A few improvements have been made in conditions for thousands of migrants in detention centers and other facilities along the nation’s southern border, Rep. Kathleen Rice said Friday, but even with fresh emergency funding they remain overcrowded places where people live in cages.
“Their situations are still very dire,” the Garden City Democrat said after visiting the Humanitarian Respite Center in McAllen, Texas, and a detention center in Donna, Texas. “There are still a lot of people; the processing is slow.”
Rice said she took the trip to the Rio Grande Valley as chair of the Homeland Security Subcommittee on Border Security, Facilitation and Operations. A bright spot — at least since her last visit in April — was the medical screenings and conditions she saw at the facility in Donna.
She also said $4.6 billion in funds that Congress appropriated this month for emergency assistance is beginning to make an impact.
“There was an improvement in medical services, but that’s not saying that much because there wasn’t really anything the last time we came here,” Rice said in a telephone interview as she prepared to travel to New York. “There were some improvements, but there’s still overcrowding and that should not be."
She and staffers interviewed some of the migrants, who were primarily from El Salvador and Honduras, and said they appeared to be in decent health "for living in a cage. They're literally in cages and it's difficult to sleep with the lights on 24/7."
Rice was among nearly three dozen members of Congress, both Republican and Democratic senators and representatives, who visited the facilities in Texas on Friday as the nation debates the effectiveness of President Donald Trump’s immigration policies.
Earlier this month, news organizations reported that the Department of Homeland Security’s Office of Inspector General found unsafe and unsanitary conditions in five Rio Grande Valley facilities. The inspector general urged the agency "to take immediate steps to alleviate dangerous overcrowding and prolonged detention of children and adults in the Rio Grande Valley.”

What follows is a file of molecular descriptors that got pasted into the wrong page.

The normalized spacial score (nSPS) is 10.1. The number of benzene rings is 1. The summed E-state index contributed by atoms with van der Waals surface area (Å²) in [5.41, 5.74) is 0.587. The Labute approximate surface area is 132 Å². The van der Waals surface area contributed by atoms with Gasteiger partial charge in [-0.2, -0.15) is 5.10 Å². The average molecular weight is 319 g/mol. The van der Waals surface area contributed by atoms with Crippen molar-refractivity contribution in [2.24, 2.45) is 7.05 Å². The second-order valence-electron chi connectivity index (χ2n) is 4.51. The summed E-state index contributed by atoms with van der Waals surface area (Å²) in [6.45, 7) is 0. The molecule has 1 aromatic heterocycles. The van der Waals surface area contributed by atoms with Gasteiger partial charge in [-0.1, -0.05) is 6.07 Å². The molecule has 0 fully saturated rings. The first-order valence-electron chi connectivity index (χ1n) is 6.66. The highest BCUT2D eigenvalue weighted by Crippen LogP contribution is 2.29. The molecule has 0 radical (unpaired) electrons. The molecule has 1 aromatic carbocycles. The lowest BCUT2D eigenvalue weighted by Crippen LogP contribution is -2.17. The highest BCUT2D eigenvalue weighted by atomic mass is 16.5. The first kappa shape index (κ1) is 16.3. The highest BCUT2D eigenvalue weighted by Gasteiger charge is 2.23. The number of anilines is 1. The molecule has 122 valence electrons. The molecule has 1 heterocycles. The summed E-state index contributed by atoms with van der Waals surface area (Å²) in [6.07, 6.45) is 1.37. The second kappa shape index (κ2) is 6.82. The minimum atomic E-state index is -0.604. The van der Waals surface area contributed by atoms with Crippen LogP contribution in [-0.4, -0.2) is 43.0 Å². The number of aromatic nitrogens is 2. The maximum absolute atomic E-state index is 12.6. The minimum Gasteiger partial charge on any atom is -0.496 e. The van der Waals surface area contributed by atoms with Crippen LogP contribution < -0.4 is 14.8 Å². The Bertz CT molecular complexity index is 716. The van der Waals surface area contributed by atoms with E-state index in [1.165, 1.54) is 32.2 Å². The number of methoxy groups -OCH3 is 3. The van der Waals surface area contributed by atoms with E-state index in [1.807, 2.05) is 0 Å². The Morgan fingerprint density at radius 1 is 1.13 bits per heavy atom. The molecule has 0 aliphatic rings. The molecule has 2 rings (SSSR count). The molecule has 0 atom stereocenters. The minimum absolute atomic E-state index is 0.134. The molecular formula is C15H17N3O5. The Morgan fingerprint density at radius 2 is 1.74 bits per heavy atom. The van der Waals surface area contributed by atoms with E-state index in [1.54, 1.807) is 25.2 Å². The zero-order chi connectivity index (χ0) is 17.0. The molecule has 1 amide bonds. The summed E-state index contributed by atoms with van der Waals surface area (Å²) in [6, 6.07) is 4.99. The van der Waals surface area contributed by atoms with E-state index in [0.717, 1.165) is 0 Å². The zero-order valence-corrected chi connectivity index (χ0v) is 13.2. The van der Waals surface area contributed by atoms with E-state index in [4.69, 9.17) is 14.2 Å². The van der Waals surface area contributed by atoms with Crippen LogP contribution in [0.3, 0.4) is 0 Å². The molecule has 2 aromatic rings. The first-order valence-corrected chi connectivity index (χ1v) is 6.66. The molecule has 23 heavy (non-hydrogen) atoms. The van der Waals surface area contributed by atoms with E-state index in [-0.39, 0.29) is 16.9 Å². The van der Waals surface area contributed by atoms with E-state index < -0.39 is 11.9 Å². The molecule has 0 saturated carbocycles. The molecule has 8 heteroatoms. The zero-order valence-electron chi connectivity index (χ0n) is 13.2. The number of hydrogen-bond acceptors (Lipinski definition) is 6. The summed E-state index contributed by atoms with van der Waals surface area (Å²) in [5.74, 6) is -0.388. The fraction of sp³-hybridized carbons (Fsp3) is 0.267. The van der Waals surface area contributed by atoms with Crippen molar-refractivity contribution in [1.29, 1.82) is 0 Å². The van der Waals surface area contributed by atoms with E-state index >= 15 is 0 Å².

The inspector general's report sparked a sense of urgency among members of Congress, who passed the emergency spending bill for humanitarian relief.
Rice said some of those funds have arrived.
“It’s starting to flow,” she said. Nongovernmental organizations who are providing care for the migrants, such as the Humanitarian Respite Center run by Catholic Charities, now are being compensated for their services. The funds also are being distributed differently than in previous months, to more quickly reimburse the agencies.
“You have so many NGOs and nonprofits — Catholic Charities and other advocacy groups and communities — who are picking up the slack and they need to be reimbursed," she said. "They are severely depleted because they have been carrying the load by themselves.”
Rice urged other members of Congress to visit the border to better understand the magnitude of the problems.
“I think it’s incumbent upon anyone who calls themselves a congressman or congresswoman, or senator for that matter, to come down to the border to see what’s going on, because you’re taking votes on appropriating money for a crisis that you have to see with your own eyes,” she said. “I take our oversight role very seriously.”